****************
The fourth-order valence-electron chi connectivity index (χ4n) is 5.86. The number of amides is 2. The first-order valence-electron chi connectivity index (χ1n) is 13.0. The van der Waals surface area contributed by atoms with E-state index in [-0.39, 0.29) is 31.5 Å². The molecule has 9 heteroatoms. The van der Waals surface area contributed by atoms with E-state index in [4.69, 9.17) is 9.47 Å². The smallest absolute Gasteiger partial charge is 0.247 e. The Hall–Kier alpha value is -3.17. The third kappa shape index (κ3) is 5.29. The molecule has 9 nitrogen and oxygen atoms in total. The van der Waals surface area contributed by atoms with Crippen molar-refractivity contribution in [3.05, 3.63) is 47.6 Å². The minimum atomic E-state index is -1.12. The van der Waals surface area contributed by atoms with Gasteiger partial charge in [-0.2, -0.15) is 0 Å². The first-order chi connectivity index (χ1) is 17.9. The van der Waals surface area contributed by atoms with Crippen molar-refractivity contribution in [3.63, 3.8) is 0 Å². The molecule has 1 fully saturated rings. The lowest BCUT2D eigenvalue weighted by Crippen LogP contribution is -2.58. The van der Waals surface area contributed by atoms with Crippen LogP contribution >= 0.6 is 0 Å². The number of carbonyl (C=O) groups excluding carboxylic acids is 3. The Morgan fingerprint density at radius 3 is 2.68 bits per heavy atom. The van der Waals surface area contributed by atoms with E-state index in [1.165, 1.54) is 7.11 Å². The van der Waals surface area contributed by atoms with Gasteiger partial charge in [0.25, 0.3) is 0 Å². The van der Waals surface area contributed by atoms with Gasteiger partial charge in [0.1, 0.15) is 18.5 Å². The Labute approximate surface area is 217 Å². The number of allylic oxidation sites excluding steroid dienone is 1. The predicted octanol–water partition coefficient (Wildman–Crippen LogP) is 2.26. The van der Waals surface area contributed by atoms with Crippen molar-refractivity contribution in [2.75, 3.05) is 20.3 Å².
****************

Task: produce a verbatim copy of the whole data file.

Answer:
The fourth-order valence-electron chi connectivity index (χ4n) is 5.86. The number of amides is 2. The first-order valence-electron chi connectivity index (χ1n) is 13.0. The van der Waals surface area contributed by atoms with E-state index in [-0.39, 0.29) is 31.5 Å². The molecule has 9 heteroatoms. The van der Waals surface area contributed by atoms with E-state index in [4.69, 9.17) is 9.47 Å². The smallest absolute Gasteiger partial charge is 0.247 e. The Hall–Kier alpha value is -3.17. The third kappa shape index (κ3) is 5.29. The molecule has 9 nitrogen and oxygen atoms in total. The van der Waals surface area contributed by atoms with Crippen molar-refractivity contribution in [3.05, 3.63) is 47.6 Å². The minimum atomic E-state index is -1.12. The van der Waals surface area contributed by atoms with Gasteiger partial charge in [-0.2, -0.15) is 0 Å². The first-order chi connectivity index (χ1) is 17.9. The van der Waals surface area contributed by atoms with Crippen molar-refractivity contribution in [3.63, 3.8) is 0 Å². The molecule has 1 fully saturated rings. The lowest BCUT2D eigenvalue weighted by Crippen LogP contribution is -2.58. The van der Waals surface area contributed by atoms with Crippen LogP contribution >= 0.6 is 0 Å². The number of carbonyl (C=O) groups excluding carboxylic acids is 3. The Morgan fingerprint density at radius 3 is 2.68 bits per heavy atom. The van der Waals surface area contributed by atoms with E-state index in [1.165, 1.54) is 7.11 Å². The van der Waals surface area contributed by atoms with Gasteiger partial charge in [0.25, 0.3) is 0 Å². The van der Waals surface area contributed by atoms with Gasteiger partial charge in [0.1, 0.15) is 18.5 Å². The Labute approximate surface area is 217 Å². The number of allylic oxidation sites excluding steroid dienone is 1. The predicted octanol–water partition coefficient (Wildman–Crippen LogP) is 2.26. The van der Waals surface area contributed by atoms with Crippen molar-refractivity contribution in [2.75, 3.05) is 20.3 Å².